What Are Black Holes Made Of? | Unveiled

VOICE OVER: Noah Baum WRITTEN BY: Dylan Musselman
Black Holes are some of the most fascinating and mysterious objects in the universe. But what creates these incredible, destructive and iconic forces of nature? In this video, Unveiled explores the mind-bending physics behind black holes to determine exactly what they're made of... And the answers aren't exactly what you'd expect!

What Are Black Holes Made Of?

Black Holes are among the most fascinating and mysterious objects in the known universe. They’re thought to hold many secrets about how space and time work, and some say that they could even be used to create wormholes through galaxies one day. But what creates these incredible, destructive and iconic forces of nature?

This is Unveiled and today we’re answering the extraordinary question; What are black holes made of?

Black holes are so strange and powerful that they can feel like an almost unreal concept straight out of a science fiction novel. But these things are definitely real, and they’re crucial to our reality! Because of their mysterious properties, though, scientists have trouble even detecting them at all. They effectively pull in all light that comes close, so the only way to know a black hole is there is to notice how it interacts with other matter around it. Which means that if a black hole ever wasn’t near anything else, then we’d have no way to know that it’s there at all! In fact, it’s thought that most stellar black holes are isolated right now - impossible to detect and therefore totally unknown to us. It’s perhaps a scary thought for interstellar space travellers of the future; that a black hole they were oblivious to could unfortunately consume them. Especially because black holes aren’t exactly rare either… We can’t count them directly, but we know they’re formed from certain types of large star, leading to estimates that there could be between ten million and a billion black holes in just our own Milky Way Galaxy.

Black holes form out of collapsing stars, but not just any stars. Different stars go through different processes depending on how large they are, and only the most massive form black holes at the end of their life cycles. The stars are initially kept alive by burning fuel in their core, but as soon as they run out of fuel their own gravity turns against them, causing them to implode and eventually transform into a stellar black hole.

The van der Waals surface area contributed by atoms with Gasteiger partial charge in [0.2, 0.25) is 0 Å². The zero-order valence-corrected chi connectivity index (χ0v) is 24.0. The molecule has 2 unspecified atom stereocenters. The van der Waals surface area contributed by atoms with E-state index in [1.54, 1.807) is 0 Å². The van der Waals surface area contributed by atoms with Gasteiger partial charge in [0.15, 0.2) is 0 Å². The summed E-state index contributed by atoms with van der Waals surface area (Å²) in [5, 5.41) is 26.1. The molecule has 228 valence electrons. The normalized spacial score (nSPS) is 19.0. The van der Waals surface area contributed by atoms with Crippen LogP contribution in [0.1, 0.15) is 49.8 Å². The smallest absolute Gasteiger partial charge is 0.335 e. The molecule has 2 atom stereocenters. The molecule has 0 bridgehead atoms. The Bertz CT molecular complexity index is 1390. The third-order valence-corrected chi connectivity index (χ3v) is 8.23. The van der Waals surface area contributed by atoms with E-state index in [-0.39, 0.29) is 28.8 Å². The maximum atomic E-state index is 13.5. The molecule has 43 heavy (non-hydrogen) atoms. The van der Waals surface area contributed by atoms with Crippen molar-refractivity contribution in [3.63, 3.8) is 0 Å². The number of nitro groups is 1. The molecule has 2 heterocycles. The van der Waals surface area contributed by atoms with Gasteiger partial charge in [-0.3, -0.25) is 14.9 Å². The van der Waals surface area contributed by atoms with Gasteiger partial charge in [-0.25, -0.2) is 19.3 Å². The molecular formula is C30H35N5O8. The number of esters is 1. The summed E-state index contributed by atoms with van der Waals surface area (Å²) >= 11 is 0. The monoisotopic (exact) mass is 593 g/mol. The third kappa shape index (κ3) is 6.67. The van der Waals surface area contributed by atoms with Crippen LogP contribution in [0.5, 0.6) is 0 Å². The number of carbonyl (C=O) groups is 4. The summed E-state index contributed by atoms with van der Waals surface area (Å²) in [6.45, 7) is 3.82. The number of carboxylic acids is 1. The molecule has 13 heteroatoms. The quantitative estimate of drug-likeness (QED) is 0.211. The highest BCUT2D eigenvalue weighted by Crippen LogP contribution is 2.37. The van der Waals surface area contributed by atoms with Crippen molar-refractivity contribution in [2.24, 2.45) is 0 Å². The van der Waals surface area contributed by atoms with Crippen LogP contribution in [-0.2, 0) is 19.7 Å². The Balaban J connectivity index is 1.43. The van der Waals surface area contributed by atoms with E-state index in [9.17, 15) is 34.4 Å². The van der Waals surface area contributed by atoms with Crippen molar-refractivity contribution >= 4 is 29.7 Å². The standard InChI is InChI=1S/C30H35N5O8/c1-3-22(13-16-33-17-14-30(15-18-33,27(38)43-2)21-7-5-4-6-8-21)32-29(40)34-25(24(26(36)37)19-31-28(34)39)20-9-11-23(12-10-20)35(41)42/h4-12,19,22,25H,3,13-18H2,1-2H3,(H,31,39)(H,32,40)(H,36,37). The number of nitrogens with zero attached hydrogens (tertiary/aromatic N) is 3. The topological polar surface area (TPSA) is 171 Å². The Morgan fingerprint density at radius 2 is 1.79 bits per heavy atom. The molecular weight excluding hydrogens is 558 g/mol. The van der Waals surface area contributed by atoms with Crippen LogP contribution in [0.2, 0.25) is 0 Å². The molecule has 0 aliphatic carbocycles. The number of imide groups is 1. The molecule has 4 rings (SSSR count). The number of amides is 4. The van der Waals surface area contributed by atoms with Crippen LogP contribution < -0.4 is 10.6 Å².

But a stellar black hole is only one of three types of black hole that scientists believe exist. Another is primordial black holes, which are thought to have formed right after the big bang. These mind-boggling structures are the smallest, and according to NASA are the size of an atom with all the mass of a mountain. But then there are supermassive black holes which, as their name implies, are extremely massive (potentially billions of times as massive as our own sun). Even the experts aren’t one-hundred-percent sure how these things form… They could be the result of thousands of smaller black holes merging together, or just a single black hole devouring much more matter than it can reasonably handle. Other theories have supermassive black holes forming out of dark matter but, in any case, these vast and sprawling constructs are usually found at the centre of galaxies. Theoretically, there should exist a “middle ground” between black hole types too - where a black hole is bigger than stellar but not so big to be categorised as supermassive - but we haven’t conclusively proven it yet. So, for now, science mostly sticks with the general understanding that black holes are simply formed out of stars; that at their beginning they’re the product of supernovas.